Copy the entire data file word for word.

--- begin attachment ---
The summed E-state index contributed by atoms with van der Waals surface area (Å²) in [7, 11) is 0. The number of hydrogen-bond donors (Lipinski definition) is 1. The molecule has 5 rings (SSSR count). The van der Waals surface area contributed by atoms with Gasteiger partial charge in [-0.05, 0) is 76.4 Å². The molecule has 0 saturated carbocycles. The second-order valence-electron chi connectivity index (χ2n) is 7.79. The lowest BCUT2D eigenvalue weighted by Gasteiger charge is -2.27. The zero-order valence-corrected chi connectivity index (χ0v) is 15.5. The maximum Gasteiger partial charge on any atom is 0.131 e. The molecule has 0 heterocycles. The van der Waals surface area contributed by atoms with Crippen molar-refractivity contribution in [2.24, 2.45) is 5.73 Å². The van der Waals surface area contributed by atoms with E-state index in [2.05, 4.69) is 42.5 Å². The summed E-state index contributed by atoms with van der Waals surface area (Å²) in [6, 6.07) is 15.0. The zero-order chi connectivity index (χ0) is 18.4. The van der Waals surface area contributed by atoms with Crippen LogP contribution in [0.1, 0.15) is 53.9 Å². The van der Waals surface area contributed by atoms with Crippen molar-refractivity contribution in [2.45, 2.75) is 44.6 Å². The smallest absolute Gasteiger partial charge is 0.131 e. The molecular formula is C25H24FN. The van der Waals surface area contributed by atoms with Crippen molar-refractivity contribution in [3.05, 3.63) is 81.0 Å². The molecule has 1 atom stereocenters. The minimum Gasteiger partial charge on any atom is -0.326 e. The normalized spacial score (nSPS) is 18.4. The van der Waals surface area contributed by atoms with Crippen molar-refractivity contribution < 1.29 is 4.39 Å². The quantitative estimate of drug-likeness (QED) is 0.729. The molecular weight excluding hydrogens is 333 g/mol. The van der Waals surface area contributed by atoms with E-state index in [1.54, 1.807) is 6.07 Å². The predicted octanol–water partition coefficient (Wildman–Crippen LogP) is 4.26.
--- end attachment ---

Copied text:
The summed E-state index contributed by atoms with van der Waals surface area (Å²) in [7, 11) is 0. The number of hydrogen-bond donors (Lipinski definition) is 1. The molecule has 5 rings (SSSR count). The van der Waals surface area contributed by atoms with Gasteiger partial charge in [-0.05, 0) is 76.4 Å². The molecule has 0 saturated carbocycles. The second-order valence-electron chi connectivity index (χ2n) is 7.79. The lowest BCUT2D eigenvalue weighted by Gasteiger charge is -2.27. The zero-order valence-corrected chi connectivity index (χ0v) is 15.5. The maximum Gasteiger partial charge on any atom is 0.131 e. The molecule has 0 heterocycles. The van der Waals surface area contributed by atoms with Crippen molar-refractivity contribution in [2.24, 2.45) is 5.73 Å². The van der Waals surface area contributed by atoms with E-state index in [2.05, 4.69) is 42.5 Å². The summed E-state index contributed by atoms with van der Waals surface area (Å²) in [6, 6.07) is 15.0. The zero-order chi connectivity index (χ0) is 18.4. The van der Waals surface area contributed by atoms with Crippen LogP contribution in [0.1, 0.15) is 53.9 Å². The van der Waals surface area contributed by atoms with Crippen molar-refractivity contribution in [2.45, 2.75) is 44.6 Å². The smallest absolute Gasteiger partial charge is 0.131 e. The molecular formula is C25H24FN. The van der Waals surface area contributed by atoms with Crippen molar-refractivity contribution in [3.05, 3.63) is 81.0 Å². The molecule has 1 atom stereocenters. The minimum Gasteiger partial charge on any atom is -0.326 e. The normalized spacial score (nSPS) is 18.4. The van der Waals surface area contributed by atoms with Crippen molar-refractivity contribution < 1.29 is 4.39 Å². The quantitative estimate of drug-likeness (QED) is 0.729. The molecular weight excluding hydrogens is 333 g/mol. The van der Waals surface area contributed by atoms with E-state index in [1.54, 1.807) is 6.07 Å². The predicted octanol–water partition coefficient (Wildman–Crippen LogP) is 4.26.